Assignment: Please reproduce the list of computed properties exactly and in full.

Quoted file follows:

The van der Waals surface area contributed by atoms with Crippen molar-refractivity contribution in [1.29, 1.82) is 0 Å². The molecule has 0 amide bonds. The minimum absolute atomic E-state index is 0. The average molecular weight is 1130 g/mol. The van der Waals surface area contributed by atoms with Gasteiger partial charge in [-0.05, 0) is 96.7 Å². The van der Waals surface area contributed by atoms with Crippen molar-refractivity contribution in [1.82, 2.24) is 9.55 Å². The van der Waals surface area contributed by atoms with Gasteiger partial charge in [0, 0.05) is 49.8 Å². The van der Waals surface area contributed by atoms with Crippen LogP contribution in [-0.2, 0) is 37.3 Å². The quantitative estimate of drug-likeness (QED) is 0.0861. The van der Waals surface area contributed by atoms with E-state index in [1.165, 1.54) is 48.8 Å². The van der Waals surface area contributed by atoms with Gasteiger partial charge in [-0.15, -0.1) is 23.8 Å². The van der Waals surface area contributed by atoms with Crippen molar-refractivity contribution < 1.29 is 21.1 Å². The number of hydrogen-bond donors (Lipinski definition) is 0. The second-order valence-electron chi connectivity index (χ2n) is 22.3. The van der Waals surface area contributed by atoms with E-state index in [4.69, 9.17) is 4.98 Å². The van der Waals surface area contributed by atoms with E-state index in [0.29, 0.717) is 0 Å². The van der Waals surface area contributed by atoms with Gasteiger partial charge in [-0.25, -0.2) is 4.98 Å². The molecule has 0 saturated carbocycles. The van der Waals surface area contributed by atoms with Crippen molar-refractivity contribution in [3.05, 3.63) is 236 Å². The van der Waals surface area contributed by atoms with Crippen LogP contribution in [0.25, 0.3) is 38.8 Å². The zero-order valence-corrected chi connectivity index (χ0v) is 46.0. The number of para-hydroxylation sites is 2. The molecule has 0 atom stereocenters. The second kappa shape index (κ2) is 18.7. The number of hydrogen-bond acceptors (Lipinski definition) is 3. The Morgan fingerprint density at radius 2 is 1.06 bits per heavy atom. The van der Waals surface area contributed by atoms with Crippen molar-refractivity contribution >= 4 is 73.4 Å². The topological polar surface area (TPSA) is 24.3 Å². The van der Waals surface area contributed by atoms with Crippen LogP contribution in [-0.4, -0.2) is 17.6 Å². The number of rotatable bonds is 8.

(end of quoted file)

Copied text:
The van der Waals surface area contributed by atoms with Crippen molar-refractivity contribution in [1.29, 1.82) is 0 Å². The molecule has 0 amide bonds. The minimum absolute atomic E-state index is 0. The average molecular weight is 1130 g/mol. The van der Waals surface area contributed by atoms with Gasteiger partial charge in [-0.05, 0) is 96.7 Å². The van der Waals surface area contributed by atoms with Crippen molar-refractivity contribution in [1.82, 2.24) is 9.55 Å². The van der Waals surface area contributed by atoms with Gasteiger partial charge in [0, 0.05) is 49.8 Å². The van der Waals surface area contributed by atoms with Crippen LogP contribution in [-0.2, 0) is 37.3 Å². The quantitative estimate of drug-likeness (QED) is 0.0861. The van der Waals surface area contributed by atoms with E-state index in [1.165, 1.54) is 48.8 Å². The van der Waals surface area contributed by atoms with Gasteiger partial charge in [-0.15, -0.1) is 23.8 Å². The van der Waals surface area contributed by atoms with Crippen molar-refractivity contribution < 1.29 is 21.1 Å². The number of hydrogen-bond donors (Lipinski definition) is 0. The second-order valence-electron chi connectivity index (χ2n) is 22.3. The van der Waals surface area contributed by atoms with E-state index in [4.69, 9.17) is 4.98 Å². The van der Waals surface area contributed by atoms with E-state index in [0.29, 0.717) is 0 Å². The van der Waals surface area contributed by atoms with Gasteiger partial charge in [-0.25, -0.2) is 4.98 Å². The molecule has 0 saturated carbocycles. The van der Waals surface area contributed by atoms with Crippen molar-refractivity contribution in [3.05, 3.63) is 236 Å². The van der Waals surface area contributed by atoms with Crippen LogP contribution in [0.25, 0.3) is 38.8 Å². The zero-order valence-corrected chi connectivity index (χ0v) is 46.0. The number of para-hydroxylation sites is 2. The molecule has 0 atom stereocenters. The second kappa shape index (κ2) is 18.7. The number of hydrogen-bond acceptors (Lipinski definition) is 3. The Morgan fingerprint density at radius 2 is 1.06 bits per heavy atom. The van der Waals surface area contributed by atoms with Crippen molar-refractivity contribution >= 4 is 73.4 Å². The topological polar surface area (TPSA) is 24.3 Å². The van der Waals surface area contributed by atoms with Crippen LogP contribution in [-0.4, -0.2) is 17.6 Å². The number of rotatable bonds is 8.